Filing taxes can be a stressful experience, especially when the deadline has passed. The federal tax deadline was April 15 for most filers, and missing it can have serious consequences. If you still owe taxes for 2023, you’ll continue racking up penalties and interest until you file and pay your outstanding balance, as per the IRS guidelines. The late filing penalty is 5% of your unpaid balance per month or partial month, capped at 25% of your total balance. On the other hand, the fee for failure to pay is 0.5% per month or partial month, with a maximum fee of 25% of your unpaid taxes. Interest is based on the current rates, further adding to the financial burden.

According to Mark Steber, chief tax information officer at Jackson Hewitt, delaying the filing process can lead to higher penalties and interest from the IRS and state. This highlights the importance of filing your return as soon as possible. However, rushing to file the return without accurate information can have its own set of problems. Missing key information, such as tax forms for investments or other earnings, can lead to the IRS flagging your tax return for audit or processing delays. Inaccuracies in the return can result in receiving an agency notice as well. Therefore, it is crucial to ensure the accuracy of the information provided in the tax return before submitting it.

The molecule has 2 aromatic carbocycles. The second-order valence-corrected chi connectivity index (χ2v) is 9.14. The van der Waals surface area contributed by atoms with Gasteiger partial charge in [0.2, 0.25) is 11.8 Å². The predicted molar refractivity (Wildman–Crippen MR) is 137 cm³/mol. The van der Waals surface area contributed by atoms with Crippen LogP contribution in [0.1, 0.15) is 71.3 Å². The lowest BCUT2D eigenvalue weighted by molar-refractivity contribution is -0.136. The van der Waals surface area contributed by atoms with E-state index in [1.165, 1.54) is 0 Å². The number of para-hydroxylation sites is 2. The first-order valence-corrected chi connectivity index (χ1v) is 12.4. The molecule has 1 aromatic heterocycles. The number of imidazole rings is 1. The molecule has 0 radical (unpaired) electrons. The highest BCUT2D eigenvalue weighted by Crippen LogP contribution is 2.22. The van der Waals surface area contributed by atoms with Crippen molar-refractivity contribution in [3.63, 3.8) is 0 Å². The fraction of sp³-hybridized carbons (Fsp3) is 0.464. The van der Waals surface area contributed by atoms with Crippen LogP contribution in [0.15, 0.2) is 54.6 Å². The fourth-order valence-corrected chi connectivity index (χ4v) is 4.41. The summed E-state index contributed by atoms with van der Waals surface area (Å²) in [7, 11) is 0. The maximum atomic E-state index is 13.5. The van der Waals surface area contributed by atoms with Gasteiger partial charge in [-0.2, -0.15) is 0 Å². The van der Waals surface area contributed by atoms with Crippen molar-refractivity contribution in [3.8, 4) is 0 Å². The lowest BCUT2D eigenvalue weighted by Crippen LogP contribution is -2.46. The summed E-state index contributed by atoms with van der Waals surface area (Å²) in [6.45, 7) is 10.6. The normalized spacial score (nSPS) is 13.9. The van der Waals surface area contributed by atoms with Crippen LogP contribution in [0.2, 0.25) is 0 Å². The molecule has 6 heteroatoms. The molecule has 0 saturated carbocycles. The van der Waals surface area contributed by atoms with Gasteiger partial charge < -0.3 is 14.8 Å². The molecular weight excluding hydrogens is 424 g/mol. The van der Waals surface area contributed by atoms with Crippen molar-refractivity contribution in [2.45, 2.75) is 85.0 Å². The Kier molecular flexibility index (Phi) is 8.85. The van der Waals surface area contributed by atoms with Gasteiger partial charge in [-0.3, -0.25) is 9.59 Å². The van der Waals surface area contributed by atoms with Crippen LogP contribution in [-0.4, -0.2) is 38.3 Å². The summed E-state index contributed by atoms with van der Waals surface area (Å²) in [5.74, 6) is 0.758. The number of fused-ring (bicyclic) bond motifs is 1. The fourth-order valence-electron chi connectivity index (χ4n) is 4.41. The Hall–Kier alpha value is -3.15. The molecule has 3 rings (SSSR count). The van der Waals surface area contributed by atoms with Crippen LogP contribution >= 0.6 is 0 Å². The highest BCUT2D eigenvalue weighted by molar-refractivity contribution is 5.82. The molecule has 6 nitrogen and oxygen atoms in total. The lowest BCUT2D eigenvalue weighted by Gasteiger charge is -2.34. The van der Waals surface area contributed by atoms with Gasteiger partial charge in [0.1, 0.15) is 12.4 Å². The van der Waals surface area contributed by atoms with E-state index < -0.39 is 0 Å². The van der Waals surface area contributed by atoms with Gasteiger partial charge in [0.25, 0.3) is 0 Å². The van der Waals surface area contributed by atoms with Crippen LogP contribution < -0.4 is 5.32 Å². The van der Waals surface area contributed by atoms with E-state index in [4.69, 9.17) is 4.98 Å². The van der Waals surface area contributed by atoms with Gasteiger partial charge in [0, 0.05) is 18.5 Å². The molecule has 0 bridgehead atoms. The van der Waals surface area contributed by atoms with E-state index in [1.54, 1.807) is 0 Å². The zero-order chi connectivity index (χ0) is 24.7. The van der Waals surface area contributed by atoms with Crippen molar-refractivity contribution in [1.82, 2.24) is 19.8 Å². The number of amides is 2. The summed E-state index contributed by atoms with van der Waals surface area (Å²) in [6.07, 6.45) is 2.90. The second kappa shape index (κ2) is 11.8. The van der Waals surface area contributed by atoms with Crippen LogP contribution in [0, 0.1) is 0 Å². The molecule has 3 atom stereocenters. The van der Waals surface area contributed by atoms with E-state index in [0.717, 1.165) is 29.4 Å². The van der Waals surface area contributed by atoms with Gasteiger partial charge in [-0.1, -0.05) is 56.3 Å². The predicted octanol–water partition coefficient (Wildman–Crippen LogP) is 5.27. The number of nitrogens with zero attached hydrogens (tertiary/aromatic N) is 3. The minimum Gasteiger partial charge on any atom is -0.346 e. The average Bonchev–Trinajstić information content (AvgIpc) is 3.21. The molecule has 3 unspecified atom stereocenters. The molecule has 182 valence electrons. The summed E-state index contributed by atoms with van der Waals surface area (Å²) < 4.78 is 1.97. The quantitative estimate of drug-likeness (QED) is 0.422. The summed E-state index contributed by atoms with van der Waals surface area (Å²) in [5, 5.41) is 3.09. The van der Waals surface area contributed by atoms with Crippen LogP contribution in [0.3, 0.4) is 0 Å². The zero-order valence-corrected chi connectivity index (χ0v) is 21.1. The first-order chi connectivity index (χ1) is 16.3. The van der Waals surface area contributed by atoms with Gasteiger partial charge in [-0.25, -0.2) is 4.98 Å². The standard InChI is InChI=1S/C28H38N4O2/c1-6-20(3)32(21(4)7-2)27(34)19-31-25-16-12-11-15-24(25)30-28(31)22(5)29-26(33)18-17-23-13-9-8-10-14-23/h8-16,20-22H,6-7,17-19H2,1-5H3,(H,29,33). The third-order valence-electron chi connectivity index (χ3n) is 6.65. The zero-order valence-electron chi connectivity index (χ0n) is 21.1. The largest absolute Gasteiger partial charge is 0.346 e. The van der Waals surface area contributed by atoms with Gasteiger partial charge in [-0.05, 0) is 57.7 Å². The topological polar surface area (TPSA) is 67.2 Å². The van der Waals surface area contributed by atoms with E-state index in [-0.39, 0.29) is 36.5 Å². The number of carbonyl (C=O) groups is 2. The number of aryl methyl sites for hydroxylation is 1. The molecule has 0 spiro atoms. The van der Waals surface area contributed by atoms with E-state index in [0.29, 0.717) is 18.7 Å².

In case you are unable to pay the tax balance in full, the IRS offers various payment options to help you manage the outstanding amount. Some online choices for late tax payments include IRS Direct Pay and your IRS online account. Additionally, there are payment plans available for taxpayers facing financial difficulties. The short-term payment plan allows individuals to pay off balances of less than $100,000, including tax, penalties, and interest, within 180 days. On the other hand, the long-term payment plan is suitable for balances of less than $50,000, with monthly payments required over a period of 72 months.

For individuals who qualify, there is an option for first-time penalty abatement, which can be considered a “‘get out of jail free’ request,” as described by Nicole DeRosa, a tax partner at accounting firm Wiss & Company. Eligibility for this abatement depends on the type of penalty and your previous compliance with the IRS. If approved, this option can provide relief from certain penalties associated with late tax payments.

Missing the federal tax deadline can have serious consequences, including penalties, interest, and potential audit flags. It is essential to file your return accurately and promptly to avoid further financial liabilities. If you are unable to pay the balance in full, exploring payment options and potential penalty abatement programs can help ease the burden of outstanding taxes. Remember, it is always better to address tax obligations proactively to avoid escalating financial difficulties in the future.

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